This image comes from a large program of observations designed to produce a treasure trove of collected observations from two large observatories: the Hubble and the Atacama Large Millimeter/submillimeter Array (ALMA), the Hubble scientists wrote. The Chilean Andes, which together are observed at wavelengths between infrared and radio waves, allow ALMA to detect clouds of cold interstellar dust that give rise to new stars.”
The combination of Hubble and ALMA observations makes the pairing fantastic for observing targets using different wavelengths, and the Hubble scientists continue: “Hubble’s extremely sharp observations at ultraviolet wavelengths allow astronomers to locate hot, narrow, and newly forming stars.
Together, ALMA and Hubble observations provide a vital data repository for astronomers studying star formation, as well as laying the foundation for future science with the NASA/ESA/CSA James Webb Space Telescope.” Like Hubble, ALMA has been used to study a variety of targets. , from things as distant as a series of planets in different stages of formation to those in our solar system like Jupiter and its complex atmosphere.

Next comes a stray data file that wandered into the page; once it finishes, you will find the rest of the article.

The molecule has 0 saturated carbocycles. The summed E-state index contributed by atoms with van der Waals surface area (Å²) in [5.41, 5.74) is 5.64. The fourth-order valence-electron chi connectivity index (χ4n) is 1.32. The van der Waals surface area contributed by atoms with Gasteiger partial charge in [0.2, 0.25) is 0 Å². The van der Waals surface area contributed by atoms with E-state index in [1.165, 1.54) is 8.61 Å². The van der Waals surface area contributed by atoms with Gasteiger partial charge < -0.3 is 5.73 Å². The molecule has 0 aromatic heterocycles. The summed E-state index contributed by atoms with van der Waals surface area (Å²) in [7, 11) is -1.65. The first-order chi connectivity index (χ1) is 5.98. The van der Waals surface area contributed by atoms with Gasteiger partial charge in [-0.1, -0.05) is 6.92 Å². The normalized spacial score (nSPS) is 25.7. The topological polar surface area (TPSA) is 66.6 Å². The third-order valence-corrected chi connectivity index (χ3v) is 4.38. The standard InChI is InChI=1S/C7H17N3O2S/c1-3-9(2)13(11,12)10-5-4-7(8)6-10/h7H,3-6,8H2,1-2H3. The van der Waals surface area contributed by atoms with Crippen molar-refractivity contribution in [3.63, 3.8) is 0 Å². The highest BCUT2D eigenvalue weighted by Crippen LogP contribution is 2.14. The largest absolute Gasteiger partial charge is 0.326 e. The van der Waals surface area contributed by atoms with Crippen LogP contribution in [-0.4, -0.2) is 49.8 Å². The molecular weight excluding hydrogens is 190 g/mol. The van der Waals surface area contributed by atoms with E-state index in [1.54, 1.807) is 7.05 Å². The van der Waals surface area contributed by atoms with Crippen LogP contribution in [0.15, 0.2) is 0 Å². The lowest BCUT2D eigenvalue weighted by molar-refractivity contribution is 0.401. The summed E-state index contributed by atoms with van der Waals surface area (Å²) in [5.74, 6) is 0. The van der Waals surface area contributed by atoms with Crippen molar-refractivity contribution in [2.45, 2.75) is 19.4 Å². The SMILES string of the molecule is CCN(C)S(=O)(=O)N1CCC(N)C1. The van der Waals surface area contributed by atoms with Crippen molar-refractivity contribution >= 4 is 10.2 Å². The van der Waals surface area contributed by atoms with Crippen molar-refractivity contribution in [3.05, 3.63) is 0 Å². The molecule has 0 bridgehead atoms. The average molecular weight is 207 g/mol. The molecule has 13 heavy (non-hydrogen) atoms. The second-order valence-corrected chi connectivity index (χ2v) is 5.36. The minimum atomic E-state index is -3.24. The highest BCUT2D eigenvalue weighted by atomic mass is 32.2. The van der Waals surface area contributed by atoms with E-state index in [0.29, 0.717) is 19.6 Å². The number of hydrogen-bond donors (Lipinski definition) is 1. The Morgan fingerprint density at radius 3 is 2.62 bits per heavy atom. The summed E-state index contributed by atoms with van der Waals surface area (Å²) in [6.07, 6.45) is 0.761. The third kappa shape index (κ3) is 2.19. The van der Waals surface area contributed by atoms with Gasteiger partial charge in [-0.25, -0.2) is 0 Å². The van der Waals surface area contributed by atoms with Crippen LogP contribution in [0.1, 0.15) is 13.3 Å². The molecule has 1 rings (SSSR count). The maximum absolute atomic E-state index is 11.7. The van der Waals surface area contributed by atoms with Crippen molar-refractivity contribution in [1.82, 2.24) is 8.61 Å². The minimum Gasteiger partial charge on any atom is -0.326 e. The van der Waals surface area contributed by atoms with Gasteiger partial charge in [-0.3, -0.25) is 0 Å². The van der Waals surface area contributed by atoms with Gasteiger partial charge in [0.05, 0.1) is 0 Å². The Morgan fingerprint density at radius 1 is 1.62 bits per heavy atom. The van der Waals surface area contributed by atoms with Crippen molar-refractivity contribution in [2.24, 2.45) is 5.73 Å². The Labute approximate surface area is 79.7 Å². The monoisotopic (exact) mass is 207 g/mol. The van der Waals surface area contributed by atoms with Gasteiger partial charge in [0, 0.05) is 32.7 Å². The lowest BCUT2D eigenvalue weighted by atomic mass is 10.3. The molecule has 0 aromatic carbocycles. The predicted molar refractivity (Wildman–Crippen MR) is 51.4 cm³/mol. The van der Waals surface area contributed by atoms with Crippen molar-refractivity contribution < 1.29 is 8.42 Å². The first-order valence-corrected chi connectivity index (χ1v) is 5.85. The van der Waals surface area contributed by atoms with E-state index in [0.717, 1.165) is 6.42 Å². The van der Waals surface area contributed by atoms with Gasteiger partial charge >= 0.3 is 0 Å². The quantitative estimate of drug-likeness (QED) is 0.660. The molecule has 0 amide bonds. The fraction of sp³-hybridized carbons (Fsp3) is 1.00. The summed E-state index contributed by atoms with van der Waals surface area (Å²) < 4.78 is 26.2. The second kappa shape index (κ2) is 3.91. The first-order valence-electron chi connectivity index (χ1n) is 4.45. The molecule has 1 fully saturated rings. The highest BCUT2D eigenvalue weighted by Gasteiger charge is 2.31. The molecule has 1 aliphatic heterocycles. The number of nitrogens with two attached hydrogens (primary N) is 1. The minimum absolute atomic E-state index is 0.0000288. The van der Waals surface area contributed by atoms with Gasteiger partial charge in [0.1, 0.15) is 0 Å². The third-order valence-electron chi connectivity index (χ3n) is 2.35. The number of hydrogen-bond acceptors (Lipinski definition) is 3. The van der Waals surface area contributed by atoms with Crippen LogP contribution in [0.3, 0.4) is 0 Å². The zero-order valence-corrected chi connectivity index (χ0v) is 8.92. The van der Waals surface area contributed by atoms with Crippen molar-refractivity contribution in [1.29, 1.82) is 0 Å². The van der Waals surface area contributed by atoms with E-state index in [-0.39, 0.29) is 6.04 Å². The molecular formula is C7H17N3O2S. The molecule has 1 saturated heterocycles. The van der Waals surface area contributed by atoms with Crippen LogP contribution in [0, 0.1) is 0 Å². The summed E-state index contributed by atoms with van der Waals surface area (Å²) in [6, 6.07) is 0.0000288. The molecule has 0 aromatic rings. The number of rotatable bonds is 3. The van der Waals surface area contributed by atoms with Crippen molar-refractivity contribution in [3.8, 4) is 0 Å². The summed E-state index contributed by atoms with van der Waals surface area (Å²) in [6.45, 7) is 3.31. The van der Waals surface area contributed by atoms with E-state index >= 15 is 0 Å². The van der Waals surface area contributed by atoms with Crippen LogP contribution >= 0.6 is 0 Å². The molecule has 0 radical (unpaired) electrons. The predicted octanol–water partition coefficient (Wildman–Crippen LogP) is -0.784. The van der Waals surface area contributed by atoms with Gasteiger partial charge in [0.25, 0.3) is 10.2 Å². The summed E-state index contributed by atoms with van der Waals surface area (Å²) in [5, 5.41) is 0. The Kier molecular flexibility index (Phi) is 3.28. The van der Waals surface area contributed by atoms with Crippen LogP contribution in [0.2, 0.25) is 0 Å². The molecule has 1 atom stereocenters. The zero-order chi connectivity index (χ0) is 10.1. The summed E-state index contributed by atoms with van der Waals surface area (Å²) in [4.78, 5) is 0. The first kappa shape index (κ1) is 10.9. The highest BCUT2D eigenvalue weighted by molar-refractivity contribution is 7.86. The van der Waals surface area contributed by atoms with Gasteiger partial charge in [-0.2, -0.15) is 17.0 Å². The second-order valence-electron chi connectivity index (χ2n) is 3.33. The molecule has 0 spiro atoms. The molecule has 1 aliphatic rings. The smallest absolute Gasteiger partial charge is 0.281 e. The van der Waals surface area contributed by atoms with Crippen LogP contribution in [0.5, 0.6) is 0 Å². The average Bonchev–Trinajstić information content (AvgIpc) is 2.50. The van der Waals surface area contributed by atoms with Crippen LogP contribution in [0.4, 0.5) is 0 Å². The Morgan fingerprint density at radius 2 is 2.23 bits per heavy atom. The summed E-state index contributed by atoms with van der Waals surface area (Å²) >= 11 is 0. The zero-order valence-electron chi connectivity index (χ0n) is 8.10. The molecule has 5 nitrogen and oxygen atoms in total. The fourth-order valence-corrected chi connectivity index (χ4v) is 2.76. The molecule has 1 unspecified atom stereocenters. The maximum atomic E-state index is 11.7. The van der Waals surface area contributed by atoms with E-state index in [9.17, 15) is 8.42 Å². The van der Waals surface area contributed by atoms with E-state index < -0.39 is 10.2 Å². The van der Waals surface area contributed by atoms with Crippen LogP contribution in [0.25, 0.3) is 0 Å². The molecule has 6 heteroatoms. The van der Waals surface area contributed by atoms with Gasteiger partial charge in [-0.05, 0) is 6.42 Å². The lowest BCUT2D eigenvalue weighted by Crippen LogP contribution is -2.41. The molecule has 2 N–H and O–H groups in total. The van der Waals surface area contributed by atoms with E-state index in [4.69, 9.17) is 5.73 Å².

The group even contributed to large-scale projects such as the discovery of a group of massive ancient galaxies that gave clues to the early stages of the universe. NCG 4571 was imaged as part of the PHANGS-HST project (High Angle Resolution Physics in Nearby Galaxies with the Hubble Space Telescope) between Hubble and Alma.
This survey aims to learn how young stars form from gas clouds by looking at nearby galaxies, and the previous week’s Hubble image, of the beautiful spiral galaxy NCG 2835, was part of this same project.